Stephen L. Carter. The Emperor of Ocean Park. When I read Carter’s Palace Council, I thought it was too long and was impatient to finish. When I finished Disk 10 of The Emperor of Ocean Park, I wondered how Carter could spin out the plot to fill Disks 11 to 20. This time I didn’t get impatient. There are wheels inside of wheels inside of wheels. Talcott Garland’s father, Oliver Garland, had been a judge on the US Court of Appeals. During the hearings for his nomination to the Supreme Court, information came out that he had had an ongoing relationship with Jack Zeigler, a notorious underworld figure, who also happened to have been his college roommate. Needless to say, he didn’t get the appointment and had to resign in disgrace from the Court of Appeals. The Garlands are an elite black family that lives on the “Gold Coast” in Washington, DC, and summers on Martha’s Vineyard. Talcott is the only African American law professor at a prestigious Ivy League university in Connecticut which may or may not sound a lot like Yale. When the book opens, Oliver has just died under somewhat mysterious circumstances, and at the funeral Zeigler approaches Talcott to say that as soon as he figures out his father’s “arrangements,” Talcott is to tell Zeigler and no one else. This is the beginning of the mystery or mysteries. What was it that Oliver did after his younger daughter, Abby, had been killed by a hit and run driver? Did he hire a private detective to try to find out what the police could not. Why was there no record of payment to the detective and, if there was no payment, what was the quid pro quo? Who is following Talcott and why? Is there more than one group having him followed? Will this all effect his wife’s nomination to be a federal judge. What are the “arrangements?” Is the key to the solution in a chess problem called “double excelsior,” which involves a white pawn and a black pawn? Yes, Carter is a little wordy and he makes Talcott too much of a goody-two-shoes, but this was a great read. A bonus is Carter’s description of life among our African American elite, including the disquietude of members of “the paler nation” when they discover that these black people are as smart as they are and can accomplish real and important things.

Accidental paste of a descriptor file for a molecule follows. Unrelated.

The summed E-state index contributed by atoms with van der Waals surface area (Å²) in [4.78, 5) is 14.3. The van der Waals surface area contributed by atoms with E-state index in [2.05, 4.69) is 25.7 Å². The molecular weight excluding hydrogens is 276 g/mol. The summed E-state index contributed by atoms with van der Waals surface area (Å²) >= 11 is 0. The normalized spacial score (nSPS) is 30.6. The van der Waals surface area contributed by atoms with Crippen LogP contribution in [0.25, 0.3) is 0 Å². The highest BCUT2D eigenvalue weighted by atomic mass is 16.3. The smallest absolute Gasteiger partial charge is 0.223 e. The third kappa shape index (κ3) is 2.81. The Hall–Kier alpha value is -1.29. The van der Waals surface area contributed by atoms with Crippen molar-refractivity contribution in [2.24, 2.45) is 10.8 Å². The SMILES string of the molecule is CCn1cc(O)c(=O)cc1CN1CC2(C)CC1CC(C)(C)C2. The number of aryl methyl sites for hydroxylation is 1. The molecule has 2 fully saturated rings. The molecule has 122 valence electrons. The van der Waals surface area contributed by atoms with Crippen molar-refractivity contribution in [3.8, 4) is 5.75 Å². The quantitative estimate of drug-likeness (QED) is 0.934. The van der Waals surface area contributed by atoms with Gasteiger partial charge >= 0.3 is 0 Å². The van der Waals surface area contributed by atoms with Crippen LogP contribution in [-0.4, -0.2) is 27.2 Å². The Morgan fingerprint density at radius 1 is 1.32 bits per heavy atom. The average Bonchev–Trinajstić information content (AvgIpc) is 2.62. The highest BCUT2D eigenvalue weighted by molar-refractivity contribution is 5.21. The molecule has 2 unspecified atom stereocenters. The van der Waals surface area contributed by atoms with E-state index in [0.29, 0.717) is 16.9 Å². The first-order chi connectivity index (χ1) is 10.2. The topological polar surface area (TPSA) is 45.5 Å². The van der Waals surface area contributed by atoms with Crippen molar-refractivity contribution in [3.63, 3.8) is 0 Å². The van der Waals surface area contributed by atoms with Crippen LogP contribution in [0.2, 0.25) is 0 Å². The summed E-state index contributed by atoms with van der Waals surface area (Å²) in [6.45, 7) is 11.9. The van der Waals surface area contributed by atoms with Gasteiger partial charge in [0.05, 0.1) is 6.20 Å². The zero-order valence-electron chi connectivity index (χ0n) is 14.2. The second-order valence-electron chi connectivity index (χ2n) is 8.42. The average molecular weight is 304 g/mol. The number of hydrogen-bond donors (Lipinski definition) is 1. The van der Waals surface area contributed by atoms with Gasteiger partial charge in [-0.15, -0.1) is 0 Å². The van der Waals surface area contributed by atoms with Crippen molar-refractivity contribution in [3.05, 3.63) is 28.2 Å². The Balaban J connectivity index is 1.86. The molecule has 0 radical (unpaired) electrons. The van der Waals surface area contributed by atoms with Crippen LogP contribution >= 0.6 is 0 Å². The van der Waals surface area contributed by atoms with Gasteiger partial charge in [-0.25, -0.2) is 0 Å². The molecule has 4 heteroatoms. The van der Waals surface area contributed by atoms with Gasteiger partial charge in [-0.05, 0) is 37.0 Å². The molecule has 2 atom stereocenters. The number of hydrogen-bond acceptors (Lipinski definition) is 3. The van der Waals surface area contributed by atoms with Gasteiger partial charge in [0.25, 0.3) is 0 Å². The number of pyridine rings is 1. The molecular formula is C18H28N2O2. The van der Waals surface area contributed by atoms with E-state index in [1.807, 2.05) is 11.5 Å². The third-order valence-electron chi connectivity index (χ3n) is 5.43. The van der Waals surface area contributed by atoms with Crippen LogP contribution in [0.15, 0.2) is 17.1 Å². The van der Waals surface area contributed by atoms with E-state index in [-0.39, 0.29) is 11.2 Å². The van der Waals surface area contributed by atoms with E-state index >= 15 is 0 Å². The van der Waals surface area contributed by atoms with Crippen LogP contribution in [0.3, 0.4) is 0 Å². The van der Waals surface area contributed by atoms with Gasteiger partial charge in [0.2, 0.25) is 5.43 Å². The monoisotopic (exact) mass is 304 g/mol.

George V. Higgins. The Friends of Eddie Coyle. I started and quit. It was a discussion of the ins and outs of how criminals operate. Boring. January 2013
Langston Hughes. Tambourines to Glory. The end notes say that this was first written as a play which ran on Broadway for 25 days in 1963 Many prominent blacks criticized the play, because it seemed to mock the African American churches. I don’t know how it would be to read this off the page, but the recorded version is a joy – we get to hear Hughes’s gospel songs which are the heart of the story. Essie and Laura are each living on welfare in one room apartments in Harlem in a building known locally as “the rabbit warren.” Laura is casting about for a way to earn some money and spice up their lives. When she discovers that Essie has an amazing singing voice, she persuades Essie that they should start a church. Laura learned the lingo of a preacher growing up with her grandfather, and she can sing too. The first time out they set up on a corner on Lenox Avenue, and after they pass the tambourine, they find they have raked in $11.59. By the time summer is over and it’s too cold to hold services outside, they have saved enough money to rent the ground floor of a brownstone. This is so successful that they move on to an abandoned theater. Essie finds religion, but Laura finds financial success and treats herself to a Cadillac and a mink coat. She also acquires a boyfriend named Buddy, who can fix things with landlords and building inspectors and who has all sorts of ideas about how to make money from the church. First there’s water from the Jordan at $1 a bottle and then a rumor that the three number designations of Laura’s readings from the Bible are likely winners in the weekly numbers lottery. Laura eventually kills Buddy from jealousy, after he puts moves of Essie’s daughter and others, but Essie soldiers on with plans for a day care center and more, which for me negates the criticism mentioned above. The services described are all about joy, and maybe that’s what religion should be about. Read and sung beautifully by Myra Lucretia Taylor.